One ticket sold in South Carolina matched all six numbers in the Mega Millions lottery draw on Tuesday for a record setting $1.6 billion jackpot, the state's lottery said on its website early on Wednesday.
The ticket matched the five numbers 5, 28, 62, 65, 70 and the Mega Ball 5 that were drawn on Tuesday night. Anyone who hit all six numbers to win the jackpot can choose an immediate cash payment of $904 million or receive the $1.6 billion prize over 29 years.
It was unclear early on Wednesday if other winning tickets were sold elsewhere.
It's possible the world will never know who bought the ticket that matches all six numbers in Tuesday night's drawing.
South Carolina is one of eight states — along with Delaware, Georgia, Kansas, Maryland, North Dakota, Ohio and Texas — where winners can remain anonymous.
"Our board has a policy to protect the winner because of all the risk associated with having that much money," South Carolina Education Lottery Director William Hogan Brown told ABC's "Good Morning America."
South Carolina's previous record-holder — someone who bought a $400 million Powerball ticket in the Columbia area in 2013 — never wanted to be identified.
Holli Armstrong, spokeswoman for the South Carolina Education Lottery, said the retailer will get a $50,000 payout. Brown said the store's identity should be revealed by mid-day on Wednesday, once state authorities have law-enforcement resources in place to help with the attention.
The biggest Mega Millions jackpot winner prior to this was a $656 million ticket sold back in 2012, Gentry said, "so it's a record for Mega Millions and it came very close to breaking the world record of all the jackpots."
The winning numbers were 5, 28, 62, 65, 70 and Mega Ball 5. The lucky player overcame miserable odds: The chance of matching all six numbers and winning the top prize is 1 in 302.5 million.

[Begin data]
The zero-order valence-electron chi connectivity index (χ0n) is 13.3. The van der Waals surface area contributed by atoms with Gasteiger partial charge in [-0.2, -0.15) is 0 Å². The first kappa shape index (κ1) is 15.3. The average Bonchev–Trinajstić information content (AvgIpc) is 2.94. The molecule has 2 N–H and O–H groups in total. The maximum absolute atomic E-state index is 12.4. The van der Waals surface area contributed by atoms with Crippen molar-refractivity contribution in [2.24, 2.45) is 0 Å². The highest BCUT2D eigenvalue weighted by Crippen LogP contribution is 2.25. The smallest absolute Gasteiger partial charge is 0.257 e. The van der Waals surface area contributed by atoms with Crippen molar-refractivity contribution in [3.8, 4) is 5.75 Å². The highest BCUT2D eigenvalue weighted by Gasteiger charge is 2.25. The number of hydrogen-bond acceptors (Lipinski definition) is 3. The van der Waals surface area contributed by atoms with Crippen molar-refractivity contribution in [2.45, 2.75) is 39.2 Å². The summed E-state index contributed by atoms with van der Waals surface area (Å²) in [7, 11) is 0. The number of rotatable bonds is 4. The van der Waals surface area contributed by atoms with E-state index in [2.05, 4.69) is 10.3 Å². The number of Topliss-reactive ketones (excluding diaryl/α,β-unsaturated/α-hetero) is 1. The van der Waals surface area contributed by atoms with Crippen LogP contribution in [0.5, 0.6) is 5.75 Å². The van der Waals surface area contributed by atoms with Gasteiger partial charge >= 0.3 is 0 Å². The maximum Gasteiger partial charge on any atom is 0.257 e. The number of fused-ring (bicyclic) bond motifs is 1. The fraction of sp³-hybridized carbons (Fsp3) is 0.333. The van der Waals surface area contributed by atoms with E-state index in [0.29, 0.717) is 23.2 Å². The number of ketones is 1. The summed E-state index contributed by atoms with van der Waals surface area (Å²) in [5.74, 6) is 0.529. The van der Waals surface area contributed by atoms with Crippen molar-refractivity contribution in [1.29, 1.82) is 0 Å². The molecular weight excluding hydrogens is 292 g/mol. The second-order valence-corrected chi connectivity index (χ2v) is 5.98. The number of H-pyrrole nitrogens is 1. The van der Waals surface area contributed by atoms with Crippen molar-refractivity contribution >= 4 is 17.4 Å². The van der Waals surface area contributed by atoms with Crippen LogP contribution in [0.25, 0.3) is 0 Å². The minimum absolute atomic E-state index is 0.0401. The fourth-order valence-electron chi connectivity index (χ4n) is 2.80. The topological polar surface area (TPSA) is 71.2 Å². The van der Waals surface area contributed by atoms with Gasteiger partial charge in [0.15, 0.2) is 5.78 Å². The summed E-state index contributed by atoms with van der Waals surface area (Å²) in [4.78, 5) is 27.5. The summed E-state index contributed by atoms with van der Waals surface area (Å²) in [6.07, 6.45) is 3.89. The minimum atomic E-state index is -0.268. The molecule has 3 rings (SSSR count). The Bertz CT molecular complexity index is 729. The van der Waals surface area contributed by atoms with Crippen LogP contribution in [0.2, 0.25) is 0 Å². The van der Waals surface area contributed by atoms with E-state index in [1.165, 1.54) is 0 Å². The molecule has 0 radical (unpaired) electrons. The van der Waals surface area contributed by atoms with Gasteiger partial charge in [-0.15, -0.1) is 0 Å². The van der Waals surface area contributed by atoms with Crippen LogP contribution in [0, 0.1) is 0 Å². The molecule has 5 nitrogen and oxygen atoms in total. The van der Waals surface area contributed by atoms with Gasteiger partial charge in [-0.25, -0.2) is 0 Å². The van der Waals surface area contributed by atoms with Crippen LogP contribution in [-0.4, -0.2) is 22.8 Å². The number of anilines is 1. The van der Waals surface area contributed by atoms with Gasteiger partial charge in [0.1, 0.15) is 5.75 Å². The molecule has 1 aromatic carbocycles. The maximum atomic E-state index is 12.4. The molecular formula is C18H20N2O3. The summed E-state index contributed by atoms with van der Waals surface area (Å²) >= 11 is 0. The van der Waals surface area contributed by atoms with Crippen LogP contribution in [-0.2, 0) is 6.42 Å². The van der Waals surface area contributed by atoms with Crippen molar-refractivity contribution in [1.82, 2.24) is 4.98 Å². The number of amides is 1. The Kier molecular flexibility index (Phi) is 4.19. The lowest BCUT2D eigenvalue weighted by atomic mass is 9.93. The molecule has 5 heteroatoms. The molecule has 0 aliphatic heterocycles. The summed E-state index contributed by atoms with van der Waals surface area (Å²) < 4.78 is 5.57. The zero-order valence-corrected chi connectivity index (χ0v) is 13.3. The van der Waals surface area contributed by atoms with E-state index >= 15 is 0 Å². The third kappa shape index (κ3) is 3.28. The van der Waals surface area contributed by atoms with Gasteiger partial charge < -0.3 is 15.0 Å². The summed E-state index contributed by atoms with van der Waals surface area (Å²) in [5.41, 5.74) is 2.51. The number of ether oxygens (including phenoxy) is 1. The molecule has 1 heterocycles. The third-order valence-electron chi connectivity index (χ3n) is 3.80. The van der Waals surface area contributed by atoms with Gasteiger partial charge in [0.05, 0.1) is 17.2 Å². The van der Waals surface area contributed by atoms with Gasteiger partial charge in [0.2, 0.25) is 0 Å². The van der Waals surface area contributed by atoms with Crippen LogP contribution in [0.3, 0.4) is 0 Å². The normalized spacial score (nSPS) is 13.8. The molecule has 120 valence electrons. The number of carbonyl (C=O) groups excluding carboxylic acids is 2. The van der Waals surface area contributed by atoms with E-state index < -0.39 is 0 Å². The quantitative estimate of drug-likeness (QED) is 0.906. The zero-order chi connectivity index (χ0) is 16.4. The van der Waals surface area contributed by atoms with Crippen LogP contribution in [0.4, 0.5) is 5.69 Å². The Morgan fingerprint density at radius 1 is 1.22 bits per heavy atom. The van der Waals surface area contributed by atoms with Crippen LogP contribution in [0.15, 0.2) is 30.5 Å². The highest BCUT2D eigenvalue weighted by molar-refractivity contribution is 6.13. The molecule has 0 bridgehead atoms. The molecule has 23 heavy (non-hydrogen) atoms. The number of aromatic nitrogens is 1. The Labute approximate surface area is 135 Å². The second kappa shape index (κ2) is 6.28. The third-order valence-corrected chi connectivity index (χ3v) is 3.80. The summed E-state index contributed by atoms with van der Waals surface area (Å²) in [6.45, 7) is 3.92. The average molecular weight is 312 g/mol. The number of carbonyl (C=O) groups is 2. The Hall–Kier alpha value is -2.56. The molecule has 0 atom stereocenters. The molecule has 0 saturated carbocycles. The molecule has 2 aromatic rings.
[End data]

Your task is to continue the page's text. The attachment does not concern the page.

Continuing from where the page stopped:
Mega Millions is played in 44 states as well as Washington, D.C., and the U.S. Virgin Islands.
It will likely be days or even weeks before the ticket-holder steps forward to claim the prize.
Lottery officials and financial managers encourage people to take time to map out a strategy for investing their hundreds of millions of dollars, and winners must deal with security concerns befitting someone who suddenly is immensely wealthy. Depending on the state, winners have from 180 days to a year to claim their prize.
The Mega Millions jackpot grew so large because it had been nearly three months since a player had matched all six numbers and won the top prize. The last time that happened was July 24, when 11 co-workers from California won a $543 million prize.
Although Tuesday's jackpot was extraordinarily large, it's no fluke. It reflects a trend toward ever-growing lottery prizes due to changes in the game that worsened the odds with hopes that bigger jackpots would result in better sales.
Officials with the Powerball game were the first to make that move in October 2015 when changing the odds of winning the jackpot from 1 in 175 million to 1 in 292.2 million. Mega Millions followed suit in October 2017, resulting in the odds worsening from 1 in 259 million to 1 in 302.5 million.
While most attention has been on the Mega Millions game, Powerball also has been soaring. The estimated prize for Powerball's annuity option in Wednesday night's drawing is $620 million, with a cash prize of $354.3 million.
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